Recently we attended Chef’s Night Out, a Campari-sponsored evening of tasty cocktails and tempting nibbles, which acts as a prelude before the final day of the James Beard Foundation Awards at which chefs and restaurants are rewarded for their excellence. Check out the slide show below, as well as a few Campari recipes that are perfect as the temperature starts to rise.
Bar chef Tad Carducci hit us up with some Plymouth Gin Negronis upon entering, and he shared with us a few tips when making Negronis with this one-of-a-kind slightly lighter gin: use a big ice cube for slow dilution, and bump up the proportion of gin to the amount of Campari and sweet vermouth (Negronis are typically 1:1:1) for a more balanced experience. As the ice slowly melted, we commented on how smooth this Negroni was, a little atypical for such a boldly flavored cocktail, but delicious.
Plymouth Gin Negroni
(adapted by Tad Carducci)
1 1/2 ounces Plymouth gin
1 ounce Campari
1 ounce Martini & Rossi sweet vermouth
orange peel, as garnish
Stir in ice and strain into a glass with one large ice cube. (We’re sure Tad wouldn’t mind if you substituted two or three regular ice cubes if that is all that’s available :) Garnish with a swath of orange peel.
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We then moseyed down the corridor through the Chelsea Market, deciding which bites to pair with our Negroni. We stumbled upon some folks serving up Dehesa Cordobesa 100% acorn-fed Ibérica ham. It melted on our tongues like butter. You can actually taste the nuttiness of the acorns. Behind them, Dickson’s Farmstand Meats was serving up the best deviled ham you never thought you needed to have, along with some lardon spread and some of the savoriest red chili–braised beef, with a finishing topper of cilantro leaf that contrasted nicely with the spiciness of the braise.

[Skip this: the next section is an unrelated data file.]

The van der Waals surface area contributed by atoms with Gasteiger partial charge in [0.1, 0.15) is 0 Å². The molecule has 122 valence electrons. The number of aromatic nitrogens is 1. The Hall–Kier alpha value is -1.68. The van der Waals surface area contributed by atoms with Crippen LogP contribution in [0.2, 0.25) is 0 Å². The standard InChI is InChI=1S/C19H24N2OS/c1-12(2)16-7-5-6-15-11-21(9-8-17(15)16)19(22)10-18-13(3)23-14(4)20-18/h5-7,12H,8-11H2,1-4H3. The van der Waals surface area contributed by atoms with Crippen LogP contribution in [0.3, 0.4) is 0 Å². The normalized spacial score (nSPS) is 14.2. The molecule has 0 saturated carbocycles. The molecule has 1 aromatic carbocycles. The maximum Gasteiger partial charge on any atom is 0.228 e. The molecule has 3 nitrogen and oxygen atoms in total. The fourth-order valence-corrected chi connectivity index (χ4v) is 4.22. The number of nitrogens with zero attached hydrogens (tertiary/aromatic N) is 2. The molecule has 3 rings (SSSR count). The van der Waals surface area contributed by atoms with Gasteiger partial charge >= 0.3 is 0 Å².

While in the Campari Red Lounge, we saw one of our favorite bartenders, Damon Dyer, who runs the bar program at The Rum House, pouring some simple Campari and tonics for those who needed a quick jolt of bittersweet bliss. That encounter was followed by a chat with another one of our favorite people behind the stick, Death & Co.’s Joaquin Simo, always friendly and always informative. He was offering Negroni Sbagliatos, equal parts Campari, sweet vermouth, and sparkling wine (sbagliato means incorrect). What a delight. This should be the opening drink at your next cocktail party. Make sure to have some strong cheeses on hand to pair with this effervescent, bittersweet libation.
(adapted by Joaquin Simo)
1 1/2 ounces Campari
1 1/2 ounces Cinzano sweet vermouth
1 1/2 ounces Mionetto prosecco
Stir Campari and sweet vermouth in ice. Strain into champagne flute. Top with prosecco.
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It was also a pleasure to see writers Bruce Watson and Laren Spirer, chatting it up with bartender Pamela Wiznitzer of the recently opened Bishops & Barons on East 14th Street. We all realized that we hadn’t yet experienced dessert, so we went in search for some sweetness to bring wider Campari-laced grins to our beaming faces.
Jane Danger, from Jane’s Sweet Buns, offered three bite-sized desserts that all had Campari as an ingredient. As we stood around her table, we debated with other pastry lovers what our favorite was: The shortbread cookie topped with Campari lemon rose buttercream? The strawberry sticky bun with rhubarb bitters? Or the bitter mai tai macaroon? Actually, they were all amazing.
Thanks to Bon Appétit and Hanna Lee Communications for letting us experience the versatility of Campari, and congratulations to all the 2012 James Beard Foundation Award Winners.
photos © Steve Schul, Cocktail Buzz